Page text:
REST-* (I’ve got a bad feeling about this)
Blogger: Anne Thomas Manes
My sentiments exactly. I’m not sure how I missed it. According to the REST-* website, the effort was launched on July 14. (Bastille Day? How ironic.)
Some other comments from the twitterverse:
@psd: amazed how so many people are taking REST-* seriously. It’s a brilliant piece of satire.
@jimwebber: Choo choo! There goes the cluetrain… and REST-* missed it.
@ironick: .@distobj REST-* says avoid envelope formats like… wait for it … Atom. WTF? When did Atom become anti REST?
@distobj: I think a better name for REST-* would be HTTP-* – makes you wonder why they’re not doing it at the IETF
@bobinator: @atmanes REST follows WS, CORBA, DCE, etc. they will never learn
It appears that Bill Burke of Red Hat/JBoss is responsible for REST-*. So what exactly is he planning to do? Well, according to the home page:
been a lot of standardization of traditional middleware services. The
REST-* community aims to introduce new REST-based standards for these
traditional services where none exist and provide well-defined
guidelines where protocols do exist.
The effort currently lists two specification projects:
- REST-* Transactions: REST-* Transactions is a specification that attempts to define a
RESTful interface for transactions. It describes the interaction
between coordinator services and transaction participants as well as
how transactions can propagate in distributed applications. It defines
both a 2-Phase-Commit model as well as a Forward-Compensation protocol.
- REST-* Messaging: Messaging encompasses publish and subscribe and point-to-point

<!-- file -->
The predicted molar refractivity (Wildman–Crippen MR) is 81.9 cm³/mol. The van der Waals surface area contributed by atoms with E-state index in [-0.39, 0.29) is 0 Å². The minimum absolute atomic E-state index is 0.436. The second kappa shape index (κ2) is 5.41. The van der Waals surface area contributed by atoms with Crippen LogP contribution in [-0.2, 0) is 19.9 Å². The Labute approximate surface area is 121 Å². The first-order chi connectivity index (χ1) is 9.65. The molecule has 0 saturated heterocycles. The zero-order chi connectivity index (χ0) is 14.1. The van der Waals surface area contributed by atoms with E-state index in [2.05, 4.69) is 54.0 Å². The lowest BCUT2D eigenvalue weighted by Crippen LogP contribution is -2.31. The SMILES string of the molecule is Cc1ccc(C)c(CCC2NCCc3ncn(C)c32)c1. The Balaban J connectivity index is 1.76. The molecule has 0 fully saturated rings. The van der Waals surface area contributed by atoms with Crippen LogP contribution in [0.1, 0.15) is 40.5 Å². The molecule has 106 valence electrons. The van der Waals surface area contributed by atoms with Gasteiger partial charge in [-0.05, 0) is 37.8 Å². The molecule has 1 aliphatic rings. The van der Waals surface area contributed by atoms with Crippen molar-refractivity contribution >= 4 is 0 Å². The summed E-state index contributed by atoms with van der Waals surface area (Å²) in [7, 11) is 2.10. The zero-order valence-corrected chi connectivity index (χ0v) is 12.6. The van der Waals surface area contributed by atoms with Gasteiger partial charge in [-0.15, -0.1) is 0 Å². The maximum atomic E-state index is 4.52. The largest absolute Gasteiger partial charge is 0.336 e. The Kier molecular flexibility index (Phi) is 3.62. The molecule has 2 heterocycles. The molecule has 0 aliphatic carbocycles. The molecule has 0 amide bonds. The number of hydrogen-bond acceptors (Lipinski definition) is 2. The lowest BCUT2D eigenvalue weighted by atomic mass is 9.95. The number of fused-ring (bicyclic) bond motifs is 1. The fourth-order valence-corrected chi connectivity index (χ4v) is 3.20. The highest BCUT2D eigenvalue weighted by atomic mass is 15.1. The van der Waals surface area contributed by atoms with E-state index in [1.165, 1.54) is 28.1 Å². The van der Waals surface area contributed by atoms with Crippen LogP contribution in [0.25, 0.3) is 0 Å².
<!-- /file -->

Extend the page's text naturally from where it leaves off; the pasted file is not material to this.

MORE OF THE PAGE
protocols. This specification defines a RESTful interface for queues
(p2p) and topics (pub/sub).
What really concerns me about this effort is Bill’s perspective on REST. As he said in his “What REST has to be” blog post:
of Roy’s thesis are broken as long these requirements [simplicity, low footprint, interoperability, and flexibility] are met.
Pragmatism has to be the most important thing here. We can’t fall into
religious and academic debates on the purity of a distributed interface.
I believe in being pragmatic, but if you don’t adhere to the REST principles (everything is a resource with a uniform addressing scheme [i.e., a URL], interactions using representations, uniform methods, stateless interactions, using hypermedia as the engine of state), you won’t produce RESTful systems, and you won’t attain the desirable RESTful characteristics (scalability, serendipity, network effects, etc) that REST is supposed to enable.
Bill also asserts that AtomPub isn’t RESTful because it uses an envelope. This tells me that Bill equates REST with POX rather than with a set of design principles. (i.e., he doesn’t get REST.) And he rejects RESTMS (which builds on AtomPub and AMQP) out of hand. His current spec for REST-* Messaging is nothing more than a RESTful facade over JMS. (He says that he plans to publish a new spec next week, though.)
I can see the need for a RESTful push protocol to enable pub/sub. I think RESTMS has some interesting potential. I reject the idea that we must have transaction protocols. A 2PC protocol cannot be stateless. That doesn’t mean that you can’t manage transactional integrity in REST. It just means that you can’t us a 2PC protocol to do it. But there are other ways to ensure transactional integrity.
A more useful effort would be one that defines RESTful patterns that support and enable mission critical capabilities like reliable delivery, transactional integrity, and the like. But please, let’s not reinvent CORBA on REST.
Here’s hoping the whole REST-* thing just dies out.